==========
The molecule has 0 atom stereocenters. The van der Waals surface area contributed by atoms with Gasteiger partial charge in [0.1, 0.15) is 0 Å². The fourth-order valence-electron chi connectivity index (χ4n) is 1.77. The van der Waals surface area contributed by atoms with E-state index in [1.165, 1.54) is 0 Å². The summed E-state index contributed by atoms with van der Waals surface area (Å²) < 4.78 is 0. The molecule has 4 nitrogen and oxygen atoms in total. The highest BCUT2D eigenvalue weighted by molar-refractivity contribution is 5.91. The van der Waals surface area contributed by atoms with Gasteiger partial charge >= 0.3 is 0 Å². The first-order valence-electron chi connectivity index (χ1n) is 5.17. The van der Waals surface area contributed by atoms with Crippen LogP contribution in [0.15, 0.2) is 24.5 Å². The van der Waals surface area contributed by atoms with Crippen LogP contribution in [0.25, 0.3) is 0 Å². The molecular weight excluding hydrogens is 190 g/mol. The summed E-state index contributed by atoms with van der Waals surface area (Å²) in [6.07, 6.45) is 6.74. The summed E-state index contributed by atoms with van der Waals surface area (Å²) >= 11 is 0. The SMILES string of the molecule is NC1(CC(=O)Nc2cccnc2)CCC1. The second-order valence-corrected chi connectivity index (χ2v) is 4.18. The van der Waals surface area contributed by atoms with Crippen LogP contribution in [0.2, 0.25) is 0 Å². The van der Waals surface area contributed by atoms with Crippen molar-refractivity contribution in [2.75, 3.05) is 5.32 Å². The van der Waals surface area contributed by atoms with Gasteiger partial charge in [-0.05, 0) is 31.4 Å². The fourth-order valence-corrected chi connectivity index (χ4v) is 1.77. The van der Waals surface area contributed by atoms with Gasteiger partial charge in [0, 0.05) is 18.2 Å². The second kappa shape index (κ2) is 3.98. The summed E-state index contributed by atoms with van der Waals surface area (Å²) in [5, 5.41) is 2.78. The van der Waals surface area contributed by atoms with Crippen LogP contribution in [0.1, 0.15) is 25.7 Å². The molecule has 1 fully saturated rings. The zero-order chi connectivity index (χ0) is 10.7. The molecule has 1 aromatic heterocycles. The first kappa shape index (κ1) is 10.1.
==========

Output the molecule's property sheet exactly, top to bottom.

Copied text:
The molecule has 0 atom stereocenters. The van der Waals surface area contributed by atoms with Gasteiger partial charge in [0.1, 0.15) is 0 Å². The fourth-order valence-electron chi connectivity index (χ4n) is 1.77. The van der Waals surface area contributed by atoms with E-state index in [1.165, 1.54) is 0 Å². The summed E-state index contributed by atoms with van der Waals surface area (Å²) < 4.78 is 0. The molecule has 4 nitrogen and oxygen atoms in total. The highest BCUT2D eigenvalue weighted by molar-refractivity contribution is 5.91. The van der Waals surface area contributed by atoms with Gasteiger partial charge >= 0.3 is 0 Å². The first-order valence-electron chi connectivity index (χ1n) is 5.17. The van der Waals surface area contributed by atoms with Crippen LogP contribution in [0.15, 0.2) is 24.5 Å². The van der Waals surface area contributed by atoms with Crippen LogP contribution in [0.25, 0.3) is 0 Å². The molecular weight excluding hydrogens is 190 g/mol. The summed E-state index contributed by atoms with van der Waals surface area (Å²) in [6.07, 6.45) is 6.74. The summed E-state index contributed by atoms with van der Waals surface area (Å²) >= 11 is 0. The SMILES string of the molecule is NC1(CC(=O)Nc2cccnc2)CCC1. The second-order valence-corrected chi connectivity index (χ2v) is 4.18. The van der Waals surface area contributed by atoms with Crippen LogP contribution in [0.2, 0.25) is 0 Å². The van der Waals surface area contributed by atoms with Crippen molar-refractivity contribution in [2.75, 3.05) is 5.32 Å². The van der Waals surface area contributed by atoms with Gasteiger partial charge in [-0.05, 0) is 31.4 Å². The fourth-order valence-corrected chi connectivity index (χ4v) is 1.77. The van der Waals surface area contributed by atoms with Gasteiger partial charge in [0, 0.05) is 18.2 Å². The second kappa shape index (κ2) is 3.98. The summed E-state index contributed by atoms with van der Waals surface area (Å²) in [5, 5.41) is 2.78. The van der Waals surface area contributed by atoms with Crippen LogP contribution in [0.1, 0.15) is 25.7 Å². The molecule has 1 fully saturated rings. The zero-order chi connectivity index (χ0) is 10.7. The molecule has 1 aromatic heterocycles. The first kappa shape index (κ1) is 10.1.